The Gables (Colonial Hospital)
Brooklands Park Drive, New Plymouth
List Entry Information
List Entry Status
List Entry Type
Historic Place Category 1
Private/No Public Access
24th November 1983
Date of Effect
24th November 1983
New Plymouth District
Lot1 DP1361 Lot1 DP15913 Secs 1084-1087 etc-Pukekura Park
Completed in 1848, the building known as The Gables in New Plymouth was a Colonial Hospital planned, on the orders of Governor Sir George Grey [1812-1898], to provide medical care for Maori and Pakeha. Four hospitals were erected in the North Island to advance Grey's policy of encouraging the assimilation of Maori into Pakeha culture. The hospital at New Plymouth was the third of the four hospitals commissioned in the North Island and it is the only one still standing.
Indicating the importance of the venture, Grey commissioned architect Frederick Thatcher [1814-1890] to design the hospital building. Thatcher was an associate of the Institute of British Architects and, since his arrival in New Plymouth in 1843, had designed a number of churches for Anglican Bishop George Selwyn [1809-1878]. Thatcher based his design for the hospital on a plan he conceived in 1841 for a vicarage in Sussex, England. Built of durable heart rimu and brick by carpenter George Robinson and stone masons Thomas Rusden and Samuel Curtis, the building features the steeply pitched roofs and decorative cross-bracing typical of the Anglo-Gothic style. Picturesquely situated on the northern bank of the Henui Stream, the hospital included three wards, a surgery, and a dispensary. An attic room served as servants' quarters, while the 'deadhouse' or mortuary was accommodated in a small building a short distance away. The completed hospital was handed over to the resident magistrate, Captain Henry King, in September 1848.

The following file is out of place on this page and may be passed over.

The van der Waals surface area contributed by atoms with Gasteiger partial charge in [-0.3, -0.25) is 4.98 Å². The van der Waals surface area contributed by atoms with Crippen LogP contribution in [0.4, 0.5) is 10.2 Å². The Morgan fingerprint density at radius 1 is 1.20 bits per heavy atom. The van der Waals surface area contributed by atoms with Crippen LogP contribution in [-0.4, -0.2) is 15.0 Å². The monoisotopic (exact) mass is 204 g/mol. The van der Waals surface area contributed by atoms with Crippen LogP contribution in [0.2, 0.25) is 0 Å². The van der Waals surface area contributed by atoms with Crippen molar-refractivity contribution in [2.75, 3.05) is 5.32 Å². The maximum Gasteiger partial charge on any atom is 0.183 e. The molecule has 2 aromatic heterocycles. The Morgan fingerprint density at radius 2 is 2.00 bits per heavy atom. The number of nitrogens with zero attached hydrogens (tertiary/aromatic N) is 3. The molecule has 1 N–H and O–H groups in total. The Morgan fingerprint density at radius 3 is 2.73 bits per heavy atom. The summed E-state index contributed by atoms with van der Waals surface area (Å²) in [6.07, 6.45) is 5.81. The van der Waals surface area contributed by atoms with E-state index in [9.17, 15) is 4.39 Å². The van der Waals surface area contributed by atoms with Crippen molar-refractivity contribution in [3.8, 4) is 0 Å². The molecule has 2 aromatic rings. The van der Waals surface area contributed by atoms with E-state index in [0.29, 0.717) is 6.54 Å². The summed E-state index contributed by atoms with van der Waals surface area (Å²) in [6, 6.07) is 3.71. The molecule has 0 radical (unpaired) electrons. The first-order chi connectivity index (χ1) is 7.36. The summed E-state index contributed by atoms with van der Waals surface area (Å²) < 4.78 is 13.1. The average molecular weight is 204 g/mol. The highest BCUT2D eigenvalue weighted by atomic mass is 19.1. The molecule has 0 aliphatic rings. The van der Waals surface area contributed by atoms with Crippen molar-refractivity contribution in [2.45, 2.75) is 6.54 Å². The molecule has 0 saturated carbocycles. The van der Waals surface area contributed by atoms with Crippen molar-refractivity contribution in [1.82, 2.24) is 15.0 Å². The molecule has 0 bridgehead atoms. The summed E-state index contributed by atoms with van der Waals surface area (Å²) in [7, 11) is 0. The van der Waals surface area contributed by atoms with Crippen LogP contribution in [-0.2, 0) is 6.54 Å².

Located too far from the New Plymouth township to attract Pakeha patients, the building soon became known as 'the native hospital', thwarting Grey's vision of the hospital as a tool of assimilation. It assisted in protecting Maori from new Pakeha diseases to which they had no immunity. In the first year, Dr. Alexander MacShane treated 55 inpatients and 570 outpatients, and administered 380 smallpox vaccinations. Only four of his patients were Pakeha.
Following MacShane's death in 1848, Dr. Peter Wilson [1791-1863] took up his post and discovered that, while aesthetically pleasing, the building was completely impractical. The hospital lacked a washhouse and the wards were too small and were very cold in winter. Wilson converted the deadhouse into a washhouse and, in 1850, erected a circular porch for outpatients onto the front door of the hospital. The hospital gained an excellent reputation among Maori, and patients travelled from as far as Wanganui to receive treatment.
When the chief Rawiri Waiaua was shot during a confrontation between two factions of the Puketapu hapu of Te Ati Awa in 1854, he was brought to the hospital for treatment. He died shortly afterwards and a tapu was placed over the building. Patient attendance dropped dramatically as a result, although numbers treated as outpatients remained high.